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Soil Science-Fertilizer Reccomendations

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Fertilizers are substances that supply plant nutrients or amend soil fertility

They are the most effective means of increasing crop production and of improving the quality of food and fodder. Fertilizers are used in order to supplement the natural nutrient supply in the soil, especially to correct the (yield-limiting) minimum factor. Fertilizers are soil amendments applied to promote plant growth; the main nutrients present in fertilizer are nitrogen, phosphorus, and potassium (the ‘macronutrients’) and other nutrients (‘micronutrients’) are added in smaller amounts. Fertilizers are usually directly applied to soil, and also sprayed on leaves (‘foliar feeding’).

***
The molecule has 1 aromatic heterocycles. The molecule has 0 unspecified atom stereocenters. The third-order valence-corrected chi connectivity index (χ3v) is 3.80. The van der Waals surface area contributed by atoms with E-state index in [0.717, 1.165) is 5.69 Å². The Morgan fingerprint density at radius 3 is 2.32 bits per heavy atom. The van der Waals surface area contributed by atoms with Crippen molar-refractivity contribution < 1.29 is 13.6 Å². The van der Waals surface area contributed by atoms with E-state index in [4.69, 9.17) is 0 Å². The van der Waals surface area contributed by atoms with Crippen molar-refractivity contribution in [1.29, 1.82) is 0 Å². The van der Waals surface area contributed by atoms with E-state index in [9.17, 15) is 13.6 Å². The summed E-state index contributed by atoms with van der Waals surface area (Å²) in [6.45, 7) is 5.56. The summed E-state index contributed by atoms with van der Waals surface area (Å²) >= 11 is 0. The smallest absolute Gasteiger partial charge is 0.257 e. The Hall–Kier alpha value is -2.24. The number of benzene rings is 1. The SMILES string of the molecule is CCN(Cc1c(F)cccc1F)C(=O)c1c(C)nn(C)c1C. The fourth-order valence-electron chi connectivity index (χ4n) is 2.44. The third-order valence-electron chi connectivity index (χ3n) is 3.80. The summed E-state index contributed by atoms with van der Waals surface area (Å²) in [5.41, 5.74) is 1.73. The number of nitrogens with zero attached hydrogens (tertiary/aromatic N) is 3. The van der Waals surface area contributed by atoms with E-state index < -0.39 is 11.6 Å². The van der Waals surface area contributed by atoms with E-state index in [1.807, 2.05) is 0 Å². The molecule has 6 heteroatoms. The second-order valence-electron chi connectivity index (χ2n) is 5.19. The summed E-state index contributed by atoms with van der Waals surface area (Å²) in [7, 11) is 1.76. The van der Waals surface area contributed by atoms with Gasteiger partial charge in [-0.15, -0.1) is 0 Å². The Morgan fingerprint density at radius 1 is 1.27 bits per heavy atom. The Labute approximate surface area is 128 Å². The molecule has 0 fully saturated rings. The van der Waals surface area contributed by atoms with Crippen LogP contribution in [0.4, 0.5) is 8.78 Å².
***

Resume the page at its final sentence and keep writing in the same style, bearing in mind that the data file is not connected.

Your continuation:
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Soil testing measures the relative nutrient status of soils and serves as a foundation for profitable and environmentally responsible crop mineral nutrient application. Laboratory analysis quality control influences soil test value accuracy, but the quality of the soil sample may have an even greater influence on accuracy. Sample collection is extremely important in the accuracy and repeatability of a soil test. Sample handling following field collection also is important. An unrepresentative soil sample may be misleading and may result in over- or underapplication of fertilizer